iPhone’s transition to OLED displays won’t be complete until 2020

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iPhone X home screen
Another rumor is all but confirmed.
Photo: Apple

Apple’s more affordable iPhone models with LCD displays will remain its best-selling devices with the transition to OLED technology slower than expected.

A new report claims Apple will continue to offer an iPhone with an LCD in 2019 and beyond. One analyst warns that the iPhone lineup won’t switch to OLED displays entirely until 2020 at the earliest.

OLED displays are considered to be far superior to LCD displays in almost every way — especially for mobile devices. They’re brighter and more color accurate, yet they don’t need as much power.

iPhone fans had been calling for Apple to adopt OLED technology for years before it finally delivered the iPhone X, its first smartphone with an OLED screen. Now we’re waiting for the entire iPhone lineup to get the same update.

Apple won’t rush OLED switch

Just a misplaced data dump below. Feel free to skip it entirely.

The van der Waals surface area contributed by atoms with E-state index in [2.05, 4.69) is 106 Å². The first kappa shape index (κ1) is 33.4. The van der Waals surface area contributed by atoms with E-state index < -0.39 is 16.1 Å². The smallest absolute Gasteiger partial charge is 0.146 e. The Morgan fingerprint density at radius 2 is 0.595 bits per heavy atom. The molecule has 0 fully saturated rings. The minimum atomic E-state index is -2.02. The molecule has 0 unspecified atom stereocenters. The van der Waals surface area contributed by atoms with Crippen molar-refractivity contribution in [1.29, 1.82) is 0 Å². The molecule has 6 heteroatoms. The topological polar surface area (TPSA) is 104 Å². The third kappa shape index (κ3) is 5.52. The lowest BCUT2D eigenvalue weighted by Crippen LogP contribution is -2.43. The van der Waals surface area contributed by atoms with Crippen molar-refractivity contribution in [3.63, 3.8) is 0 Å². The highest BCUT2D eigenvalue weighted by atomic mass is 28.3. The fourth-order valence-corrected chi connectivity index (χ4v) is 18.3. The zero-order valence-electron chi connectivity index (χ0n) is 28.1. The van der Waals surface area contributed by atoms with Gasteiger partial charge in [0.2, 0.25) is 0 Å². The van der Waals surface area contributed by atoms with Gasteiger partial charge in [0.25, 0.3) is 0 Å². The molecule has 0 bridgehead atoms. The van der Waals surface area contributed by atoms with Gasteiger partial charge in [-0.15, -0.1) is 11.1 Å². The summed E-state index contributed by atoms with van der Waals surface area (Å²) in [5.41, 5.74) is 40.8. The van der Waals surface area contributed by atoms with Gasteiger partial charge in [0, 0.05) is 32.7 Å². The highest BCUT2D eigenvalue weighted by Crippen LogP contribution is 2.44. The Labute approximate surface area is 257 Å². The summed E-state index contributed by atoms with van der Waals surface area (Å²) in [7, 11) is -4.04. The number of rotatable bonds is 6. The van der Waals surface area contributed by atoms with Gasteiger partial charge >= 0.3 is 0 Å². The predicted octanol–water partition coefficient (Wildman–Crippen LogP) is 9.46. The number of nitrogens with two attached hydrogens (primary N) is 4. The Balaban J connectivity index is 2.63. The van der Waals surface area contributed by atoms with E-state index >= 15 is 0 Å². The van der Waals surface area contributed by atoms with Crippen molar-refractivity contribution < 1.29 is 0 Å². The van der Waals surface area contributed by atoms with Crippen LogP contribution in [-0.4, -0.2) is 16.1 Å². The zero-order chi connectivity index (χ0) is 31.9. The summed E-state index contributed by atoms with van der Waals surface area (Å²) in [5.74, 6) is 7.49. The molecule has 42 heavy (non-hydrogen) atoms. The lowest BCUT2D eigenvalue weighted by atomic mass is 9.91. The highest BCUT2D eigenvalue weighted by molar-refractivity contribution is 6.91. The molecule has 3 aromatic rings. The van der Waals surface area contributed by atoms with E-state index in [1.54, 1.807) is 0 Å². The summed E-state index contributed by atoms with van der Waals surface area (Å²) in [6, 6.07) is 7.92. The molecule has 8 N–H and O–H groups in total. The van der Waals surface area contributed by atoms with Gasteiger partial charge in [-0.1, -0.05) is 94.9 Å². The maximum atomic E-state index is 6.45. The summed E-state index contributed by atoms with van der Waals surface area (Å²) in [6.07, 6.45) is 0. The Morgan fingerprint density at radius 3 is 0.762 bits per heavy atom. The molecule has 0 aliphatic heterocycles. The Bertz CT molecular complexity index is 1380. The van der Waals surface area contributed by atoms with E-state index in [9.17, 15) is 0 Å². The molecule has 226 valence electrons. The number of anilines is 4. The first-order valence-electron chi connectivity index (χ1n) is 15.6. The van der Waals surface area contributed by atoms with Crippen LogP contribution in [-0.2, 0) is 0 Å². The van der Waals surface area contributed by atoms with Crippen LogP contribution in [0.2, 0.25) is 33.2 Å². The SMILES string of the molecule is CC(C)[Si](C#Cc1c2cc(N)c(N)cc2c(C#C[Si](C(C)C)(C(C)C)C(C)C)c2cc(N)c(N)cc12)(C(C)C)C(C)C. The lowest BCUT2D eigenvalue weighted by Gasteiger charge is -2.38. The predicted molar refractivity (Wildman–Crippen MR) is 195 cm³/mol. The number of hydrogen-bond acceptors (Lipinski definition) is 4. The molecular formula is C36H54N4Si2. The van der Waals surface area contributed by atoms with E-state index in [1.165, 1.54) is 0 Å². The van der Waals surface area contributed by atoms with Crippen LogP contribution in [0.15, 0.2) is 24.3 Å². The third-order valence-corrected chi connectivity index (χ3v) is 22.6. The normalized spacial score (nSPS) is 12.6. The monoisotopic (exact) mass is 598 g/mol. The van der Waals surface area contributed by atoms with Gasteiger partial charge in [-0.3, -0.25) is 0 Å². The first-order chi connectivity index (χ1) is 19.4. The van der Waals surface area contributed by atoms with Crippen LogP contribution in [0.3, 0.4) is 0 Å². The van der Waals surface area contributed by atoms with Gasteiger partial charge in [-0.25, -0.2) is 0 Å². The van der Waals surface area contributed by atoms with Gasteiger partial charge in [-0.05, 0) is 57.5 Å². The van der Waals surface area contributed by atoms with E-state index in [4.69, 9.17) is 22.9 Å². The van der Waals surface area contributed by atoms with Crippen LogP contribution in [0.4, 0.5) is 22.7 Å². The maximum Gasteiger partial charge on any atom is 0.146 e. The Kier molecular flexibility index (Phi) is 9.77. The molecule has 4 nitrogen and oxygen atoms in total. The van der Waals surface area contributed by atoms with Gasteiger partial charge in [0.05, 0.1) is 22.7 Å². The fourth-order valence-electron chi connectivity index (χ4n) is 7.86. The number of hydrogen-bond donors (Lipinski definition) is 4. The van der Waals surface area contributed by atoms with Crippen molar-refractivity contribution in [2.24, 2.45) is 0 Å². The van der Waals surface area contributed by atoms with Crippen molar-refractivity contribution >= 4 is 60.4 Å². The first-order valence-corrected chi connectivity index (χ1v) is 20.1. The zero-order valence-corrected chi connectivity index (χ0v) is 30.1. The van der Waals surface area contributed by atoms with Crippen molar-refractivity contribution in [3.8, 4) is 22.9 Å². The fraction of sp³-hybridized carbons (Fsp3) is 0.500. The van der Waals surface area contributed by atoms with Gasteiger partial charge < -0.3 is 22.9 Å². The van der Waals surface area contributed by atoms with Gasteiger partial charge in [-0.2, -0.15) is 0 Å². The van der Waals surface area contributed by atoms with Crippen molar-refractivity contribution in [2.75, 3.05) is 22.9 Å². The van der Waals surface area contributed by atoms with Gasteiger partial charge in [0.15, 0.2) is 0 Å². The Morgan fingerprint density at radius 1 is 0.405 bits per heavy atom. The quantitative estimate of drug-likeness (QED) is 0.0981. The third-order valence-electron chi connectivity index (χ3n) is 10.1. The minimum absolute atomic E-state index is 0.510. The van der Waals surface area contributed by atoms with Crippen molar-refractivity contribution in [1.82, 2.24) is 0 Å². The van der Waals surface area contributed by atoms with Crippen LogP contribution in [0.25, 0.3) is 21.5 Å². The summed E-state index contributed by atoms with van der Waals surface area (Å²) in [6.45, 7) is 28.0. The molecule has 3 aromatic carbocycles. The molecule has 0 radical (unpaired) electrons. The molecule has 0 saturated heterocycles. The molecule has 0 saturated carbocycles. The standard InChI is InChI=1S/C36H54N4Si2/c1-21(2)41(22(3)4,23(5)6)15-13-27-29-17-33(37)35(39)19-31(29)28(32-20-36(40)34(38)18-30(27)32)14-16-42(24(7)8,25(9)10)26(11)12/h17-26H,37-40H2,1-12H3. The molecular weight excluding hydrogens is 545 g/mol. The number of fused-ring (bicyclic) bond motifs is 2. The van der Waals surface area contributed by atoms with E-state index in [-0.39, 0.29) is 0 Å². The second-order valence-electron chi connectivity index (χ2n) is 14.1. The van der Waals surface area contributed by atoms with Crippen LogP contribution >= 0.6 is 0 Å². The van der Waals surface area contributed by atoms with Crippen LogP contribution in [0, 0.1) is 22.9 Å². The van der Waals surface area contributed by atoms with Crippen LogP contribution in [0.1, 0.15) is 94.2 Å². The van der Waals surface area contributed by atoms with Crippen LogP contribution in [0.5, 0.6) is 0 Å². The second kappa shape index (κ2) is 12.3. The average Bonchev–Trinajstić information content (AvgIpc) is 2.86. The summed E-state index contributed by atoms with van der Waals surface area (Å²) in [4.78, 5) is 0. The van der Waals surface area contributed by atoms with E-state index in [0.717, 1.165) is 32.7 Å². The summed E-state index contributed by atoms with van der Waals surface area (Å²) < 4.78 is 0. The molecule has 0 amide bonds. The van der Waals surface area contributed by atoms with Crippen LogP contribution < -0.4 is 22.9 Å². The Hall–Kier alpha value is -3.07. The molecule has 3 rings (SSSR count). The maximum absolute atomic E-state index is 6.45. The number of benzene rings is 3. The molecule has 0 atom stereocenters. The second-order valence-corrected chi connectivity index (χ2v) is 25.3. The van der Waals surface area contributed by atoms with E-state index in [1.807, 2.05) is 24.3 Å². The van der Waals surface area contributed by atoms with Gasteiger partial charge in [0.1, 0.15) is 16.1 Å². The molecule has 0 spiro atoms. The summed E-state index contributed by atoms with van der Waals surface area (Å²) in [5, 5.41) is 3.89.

There is one rather large problem with OLED displays, however. They’re significantly more expensive than LCD options. The screen inside the iPhone X is its most expensive component at roughly $100 apiece. A comparable LCD display would cost around $40.

In order to offer a more affordable iPhone, then, Apple must keep using LCD displays for the foreseeable future. It is expected to introduce a 6.1-inch LCD model this fall, alongside a refreshed 5.8-inch iPhone X and a larger 6.5-inch iPhone X Plus.

It will continue to offer an LCD option in 2019, one analyst says. Display Supply Chain Consultants co-founder Yoshio Tamura told The Wall Street Journal that a complete switch to OLED displays won’t happen until 2020 at the earliest.

LCD iPhone will be most popular

Despite the recent success of iPhone X, which was Apple’s best-selling smartphone during a three-month period ending in March 2018, future LCD models are expected to sell more than their more expensive siblings.

Apple expects its LCD models to “make up the majority of iPhone sales in its lineup to be released this fall,” WSJ adds. This could limit Apple’s ability to increase average iPhone selling prices in 2019, which investors will be surely keeping a close eye on.